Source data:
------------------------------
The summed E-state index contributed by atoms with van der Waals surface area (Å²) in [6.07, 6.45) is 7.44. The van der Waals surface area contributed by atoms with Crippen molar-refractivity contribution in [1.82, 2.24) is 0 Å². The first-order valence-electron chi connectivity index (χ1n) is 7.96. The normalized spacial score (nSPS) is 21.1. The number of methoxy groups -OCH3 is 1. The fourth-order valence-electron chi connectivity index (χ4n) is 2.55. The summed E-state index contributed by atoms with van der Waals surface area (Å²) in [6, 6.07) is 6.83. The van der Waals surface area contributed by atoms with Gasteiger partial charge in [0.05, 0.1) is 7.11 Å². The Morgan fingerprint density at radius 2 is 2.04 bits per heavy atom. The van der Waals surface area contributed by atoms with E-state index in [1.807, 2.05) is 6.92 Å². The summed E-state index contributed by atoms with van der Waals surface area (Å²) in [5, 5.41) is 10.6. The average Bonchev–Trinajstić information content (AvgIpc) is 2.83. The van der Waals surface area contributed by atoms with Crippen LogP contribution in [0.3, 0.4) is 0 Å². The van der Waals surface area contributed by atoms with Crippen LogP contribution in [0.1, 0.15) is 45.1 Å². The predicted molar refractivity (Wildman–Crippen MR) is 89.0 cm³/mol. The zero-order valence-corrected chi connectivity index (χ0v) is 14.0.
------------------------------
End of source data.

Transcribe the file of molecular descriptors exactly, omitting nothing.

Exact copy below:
The summed E-state index contributed by atoms with van der Waals surface area (Å²) in [6.07, 6.45) is 7.44. The van der Waals surface area contributed by atoms with Crippen molar-refractivity contribution in [1.82, 2.24) is 0 Å². The first-order valence-electron chi connectivity index (χ1n) is 7.96. The normalized spacial score (nSPS) is 21.1. The number of methoxy groups -OCH3 is 1. The fourth-order valence-electron chi connectivity index (χ4n) is 2.55. The summed E-state index contributed by atoms with van der Waals surface area (Å²) in [6, 6.07) is 6.83. The van der Waals surface area contributed by atoms with Gasteiger partial charge in [0.05, 0.1) is 7.11 Å². The Morgan fingerprint density at radius 2 is 2.04 bits per heavy atom. The van der Waals surface area contributed by atoms with E-state index in [1.807, 2.05) is 6.92 Å². The summed E-state index contributed by atoms with van der Waals surface area (Å²) in [5, 5.41) is 10.6. The average Bonchev–Trinajstić information content (AvgIpc) is 2.83. The van der Waals surface area contributed by atoms with Crippen LogP contribution in [0.3, 0.4) is 0 Å². The van der Waals surface area contributed by atoms with Crippen LogP contribution in [0.1, 0.15) is 45.1 Å². The predicted molar refractivity (Wildman–Crippen MR) is 89.0 cm³/mol. The zero-order valence-corrected chi connectivity index (χ0v) is 14.0.